On my pauses between client manuscripts, I like to lean on my office windowsill and gaze down from the attic upon my garden below. My garden is very nicely-planned, because I am a past-graphic-designer and also extremely OCD. I picture it in my mind bursting with opulent green leaves and massive vegetables and the undeniable good health of a garden well-loved.
Even though it spends a lot of its life just looking like a whole lot of dirt.
I know, in the back of my mind, that I do this every year, that every year begins with whole a lot of dirt backed by a whole lot of optimism. Some years I get the opulence, and some years I get a bunch of scraggly dying stuff surrounded by weeds, which all but grabs me by the collar and begs me to put it out of its misery.
At such times, I ask myself why I keep at it.
And I answer myself, “Because this is what I do.”
Gardening lies in the little details
I always worry every spring about the tiny seedlings out there struggling through sun and wind and rain to extend their root systems and buckle down to photosynthesis and eventually maybe—just maybe—one day be the proud green parents of the fruits of their labor.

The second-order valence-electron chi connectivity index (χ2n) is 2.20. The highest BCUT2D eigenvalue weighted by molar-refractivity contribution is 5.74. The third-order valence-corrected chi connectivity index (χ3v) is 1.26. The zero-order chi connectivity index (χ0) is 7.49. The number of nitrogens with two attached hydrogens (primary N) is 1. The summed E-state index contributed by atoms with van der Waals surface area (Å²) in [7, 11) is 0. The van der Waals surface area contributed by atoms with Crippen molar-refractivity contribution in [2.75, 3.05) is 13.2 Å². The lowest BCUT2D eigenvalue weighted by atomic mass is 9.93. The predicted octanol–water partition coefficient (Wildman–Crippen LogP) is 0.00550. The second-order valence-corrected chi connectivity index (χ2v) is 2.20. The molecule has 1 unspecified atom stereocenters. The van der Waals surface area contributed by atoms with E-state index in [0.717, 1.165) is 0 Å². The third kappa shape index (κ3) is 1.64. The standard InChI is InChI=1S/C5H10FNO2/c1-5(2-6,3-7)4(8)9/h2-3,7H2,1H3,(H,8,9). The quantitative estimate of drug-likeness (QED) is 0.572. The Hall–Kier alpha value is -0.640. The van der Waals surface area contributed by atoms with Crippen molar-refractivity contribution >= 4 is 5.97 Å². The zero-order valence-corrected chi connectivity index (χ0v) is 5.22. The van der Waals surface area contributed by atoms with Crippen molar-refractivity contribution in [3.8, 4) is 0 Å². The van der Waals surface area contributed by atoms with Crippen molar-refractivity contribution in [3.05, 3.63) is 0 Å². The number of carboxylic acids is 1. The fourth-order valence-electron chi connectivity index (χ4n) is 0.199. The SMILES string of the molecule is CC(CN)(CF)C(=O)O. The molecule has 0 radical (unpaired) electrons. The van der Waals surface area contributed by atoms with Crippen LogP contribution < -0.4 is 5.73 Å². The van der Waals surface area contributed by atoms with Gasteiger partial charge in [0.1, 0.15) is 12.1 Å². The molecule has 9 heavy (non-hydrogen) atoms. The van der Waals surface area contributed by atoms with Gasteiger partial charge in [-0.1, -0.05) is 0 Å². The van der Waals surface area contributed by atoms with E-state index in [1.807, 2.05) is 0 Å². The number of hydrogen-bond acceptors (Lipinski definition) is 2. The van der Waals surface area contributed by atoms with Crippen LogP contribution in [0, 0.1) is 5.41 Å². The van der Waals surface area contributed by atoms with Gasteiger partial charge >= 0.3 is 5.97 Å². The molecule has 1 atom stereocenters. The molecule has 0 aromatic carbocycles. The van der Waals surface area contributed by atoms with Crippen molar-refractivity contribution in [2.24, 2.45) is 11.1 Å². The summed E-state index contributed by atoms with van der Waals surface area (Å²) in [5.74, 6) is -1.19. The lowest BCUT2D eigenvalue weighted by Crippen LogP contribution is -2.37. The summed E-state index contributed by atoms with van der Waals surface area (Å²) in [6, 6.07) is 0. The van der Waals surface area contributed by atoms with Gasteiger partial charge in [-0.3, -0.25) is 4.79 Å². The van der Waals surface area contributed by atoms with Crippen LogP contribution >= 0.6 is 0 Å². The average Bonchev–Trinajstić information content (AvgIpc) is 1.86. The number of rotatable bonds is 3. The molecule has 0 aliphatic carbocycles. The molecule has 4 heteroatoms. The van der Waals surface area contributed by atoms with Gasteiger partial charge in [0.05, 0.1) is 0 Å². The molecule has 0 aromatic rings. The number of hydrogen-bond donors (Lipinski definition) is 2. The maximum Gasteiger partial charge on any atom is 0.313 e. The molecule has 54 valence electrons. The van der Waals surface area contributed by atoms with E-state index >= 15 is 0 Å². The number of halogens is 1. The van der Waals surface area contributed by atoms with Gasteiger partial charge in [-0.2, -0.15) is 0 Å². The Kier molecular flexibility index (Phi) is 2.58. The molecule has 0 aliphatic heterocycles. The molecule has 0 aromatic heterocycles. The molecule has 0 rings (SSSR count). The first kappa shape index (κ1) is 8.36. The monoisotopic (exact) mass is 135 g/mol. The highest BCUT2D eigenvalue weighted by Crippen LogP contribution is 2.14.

Then I go back to my clients, who are also knocking themselves out to extend the roots of their knowledge of this craft and buckle down to producing scenes and maybe—just maybe—one day be the proud bookish parents of the fruits of their labor.
I know all about how many complicated and even contradictory techniques a writer must master in order to result in a completed story.
They usually don’t.
So I teach them. Slowly and carefully.